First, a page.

Duke Ellington: Ellington at Newport
Number 996, of 1001 Albums You Must Listen to Before you Die.
Here’s another name I’ve heard mentioned time and again but haven’t listened to properly before. Although that’s changed in the past few weeks while I’ve been playing the shit out of this record. Ellington at Newport is billed as a live album, although apparently a significant chunk of it was redone in the studio because the initial concert recordings were of poor quality. That said, it definitely sounds and feels like a live album. The vibe is wild.
Things start out all smooth and smoky. Duke gently coaxes chords out of his piano, a clarinet solos quietly around the room. But it doesn’t take long for trumpets and alto saxophones to start screaming, wailing and moaning like crazy folk in the nut house. The sounds the band get out of their reeded instruments is frantic, almost like electronic effects. Seriously, if you sampled this shit over a 4/4 bounce and added some digital treatment here and there you’d end up with a fried version of Acid Techno.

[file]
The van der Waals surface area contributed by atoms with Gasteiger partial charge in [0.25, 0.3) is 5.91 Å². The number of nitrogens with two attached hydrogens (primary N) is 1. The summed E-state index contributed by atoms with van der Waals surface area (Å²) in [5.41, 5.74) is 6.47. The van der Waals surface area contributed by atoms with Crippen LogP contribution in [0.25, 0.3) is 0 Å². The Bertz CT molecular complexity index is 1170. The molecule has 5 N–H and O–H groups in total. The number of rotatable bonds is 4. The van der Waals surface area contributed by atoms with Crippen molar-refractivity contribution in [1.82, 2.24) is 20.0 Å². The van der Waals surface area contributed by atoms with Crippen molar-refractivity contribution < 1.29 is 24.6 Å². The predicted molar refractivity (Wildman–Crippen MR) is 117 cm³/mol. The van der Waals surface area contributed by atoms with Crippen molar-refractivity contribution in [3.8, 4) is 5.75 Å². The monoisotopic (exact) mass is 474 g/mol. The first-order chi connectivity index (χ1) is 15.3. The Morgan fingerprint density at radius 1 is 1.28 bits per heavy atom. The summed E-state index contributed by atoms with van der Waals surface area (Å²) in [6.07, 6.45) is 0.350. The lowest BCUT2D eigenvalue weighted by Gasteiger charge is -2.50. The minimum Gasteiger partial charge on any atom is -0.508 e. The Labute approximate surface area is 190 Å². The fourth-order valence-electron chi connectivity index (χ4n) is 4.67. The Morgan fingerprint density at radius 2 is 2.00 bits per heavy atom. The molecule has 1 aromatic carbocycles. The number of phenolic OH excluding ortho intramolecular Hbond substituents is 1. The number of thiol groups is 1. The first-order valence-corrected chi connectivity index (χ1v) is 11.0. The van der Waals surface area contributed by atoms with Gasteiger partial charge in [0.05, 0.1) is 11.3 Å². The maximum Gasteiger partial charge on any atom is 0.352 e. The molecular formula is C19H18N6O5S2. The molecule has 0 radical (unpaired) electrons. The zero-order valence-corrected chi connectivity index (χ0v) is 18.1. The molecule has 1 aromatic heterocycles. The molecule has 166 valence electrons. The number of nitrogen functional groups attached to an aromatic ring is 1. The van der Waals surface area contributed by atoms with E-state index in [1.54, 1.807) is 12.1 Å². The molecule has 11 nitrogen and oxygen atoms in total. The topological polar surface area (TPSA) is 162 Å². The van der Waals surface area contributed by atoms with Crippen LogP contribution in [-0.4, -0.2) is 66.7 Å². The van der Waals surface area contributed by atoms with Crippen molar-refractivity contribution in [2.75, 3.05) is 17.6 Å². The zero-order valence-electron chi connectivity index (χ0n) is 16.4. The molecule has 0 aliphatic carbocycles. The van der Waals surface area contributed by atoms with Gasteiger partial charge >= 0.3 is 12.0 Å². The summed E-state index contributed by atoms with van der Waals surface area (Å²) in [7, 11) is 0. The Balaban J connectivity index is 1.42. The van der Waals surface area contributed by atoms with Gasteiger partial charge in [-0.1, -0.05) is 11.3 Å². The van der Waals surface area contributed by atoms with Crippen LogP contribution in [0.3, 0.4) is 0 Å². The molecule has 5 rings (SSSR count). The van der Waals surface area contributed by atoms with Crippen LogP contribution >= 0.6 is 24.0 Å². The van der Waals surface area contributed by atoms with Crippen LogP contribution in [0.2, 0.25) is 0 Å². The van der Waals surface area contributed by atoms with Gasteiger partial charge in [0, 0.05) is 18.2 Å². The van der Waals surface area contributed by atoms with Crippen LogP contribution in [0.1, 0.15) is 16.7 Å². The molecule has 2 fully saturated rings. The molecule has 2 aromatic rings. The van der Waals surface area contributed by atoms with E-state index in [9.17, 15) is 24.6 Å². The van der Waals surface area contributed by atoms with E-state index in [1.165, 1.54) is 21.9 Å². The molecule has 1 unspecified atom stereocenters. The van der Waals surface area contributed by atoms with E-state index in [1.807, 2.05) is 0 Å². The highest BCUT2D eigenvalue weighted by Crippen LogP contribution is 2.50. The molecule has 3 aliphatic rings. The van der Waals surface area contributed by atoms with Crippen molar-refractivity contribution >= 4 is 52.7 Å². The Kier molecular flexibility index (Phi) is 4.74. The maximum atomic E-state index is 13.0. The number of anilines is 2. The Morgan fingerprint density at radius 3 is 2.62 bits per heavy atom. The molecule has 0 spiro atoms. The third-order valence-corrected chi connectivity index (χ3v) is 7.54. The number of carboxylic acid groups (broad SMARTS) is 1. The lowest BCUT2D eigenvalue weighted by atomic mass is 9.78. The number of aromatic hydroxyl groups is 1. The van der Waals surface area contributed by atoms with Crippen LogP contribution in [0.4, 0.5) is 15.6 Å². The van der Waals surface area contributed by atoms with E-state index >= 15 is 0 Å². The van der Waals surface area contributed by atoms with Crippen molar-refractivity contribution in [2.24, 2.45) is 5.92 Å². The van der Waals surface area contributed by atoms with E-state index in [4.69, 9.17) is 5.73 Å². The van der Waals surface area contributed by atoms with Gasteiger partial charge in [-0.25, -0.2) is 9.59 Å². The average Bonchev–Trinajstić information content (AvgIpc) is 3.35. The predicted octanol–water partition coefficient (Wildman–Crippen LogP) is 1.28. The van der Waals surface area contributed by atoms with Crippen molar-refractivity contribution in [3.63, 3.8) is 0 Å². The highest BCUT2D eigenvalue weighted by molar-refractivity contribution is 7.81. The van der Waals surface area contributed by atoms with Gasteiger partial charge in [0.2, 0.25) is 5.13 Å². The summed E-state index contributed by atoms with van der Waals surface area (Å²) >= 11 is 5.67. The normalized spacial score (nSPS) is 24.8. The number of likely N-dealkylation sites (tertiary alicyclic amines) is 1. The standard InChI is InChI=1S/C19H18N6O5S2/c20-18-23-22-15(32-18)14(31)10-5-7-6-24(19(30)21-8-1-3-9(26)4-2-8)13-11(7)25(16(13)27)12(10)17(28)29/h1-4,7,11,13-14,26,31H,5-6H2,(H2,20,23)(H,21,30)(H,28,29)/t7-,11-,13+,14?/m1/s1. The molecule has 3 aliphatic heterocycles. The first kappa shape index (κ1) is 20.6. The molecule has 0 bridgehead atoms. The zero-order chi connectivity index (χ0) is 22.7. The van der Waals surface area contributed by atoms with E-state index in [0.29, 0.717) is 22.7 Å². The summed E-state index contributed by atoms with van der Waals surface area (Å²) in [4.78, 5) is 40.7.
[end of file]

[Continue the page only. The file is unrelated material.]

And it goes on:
In fact, listening to Ellington at Newport I can see the links between jazz and more modern, experimental music for the first time. As much as Ellington at Newport is about melody, it’s also about locking into a groove in the way that much electronic music works today. Those original DJs back in Detroit experimented with old Jazz records didn’t they? And the improvisation present in Jazz (of any era) has a distinct lineage through to more contemporary experimental music where the goal is to find euphoria while exploring sound. No wonder so many of today’s artists (Merzbow and Wolf Eyes being two examples) have collaborated with Jazz-influenced sonic terrorists. Look at Lasse Marhaug’s Jazzkamer project for example.
As the record progresses you can feel the vibe changing as both band and audience get carried away. The playing gets more emotive. The crowd cheers harder after every track until they’re almost in a frenzy, and as a listener it’s hard not to get swept up in it all.
I must say, I was pleasantly surprised by Ellington at Newport. I was expecting something far cheesier, and much more ‘marching band’. I also learnt that one of Duke Ellington’s drummers is credited with introducing the double bass drum approach that nearly every Heavy Metal band relies on today. That’s crazy! And, I have a new found respect for clarinets.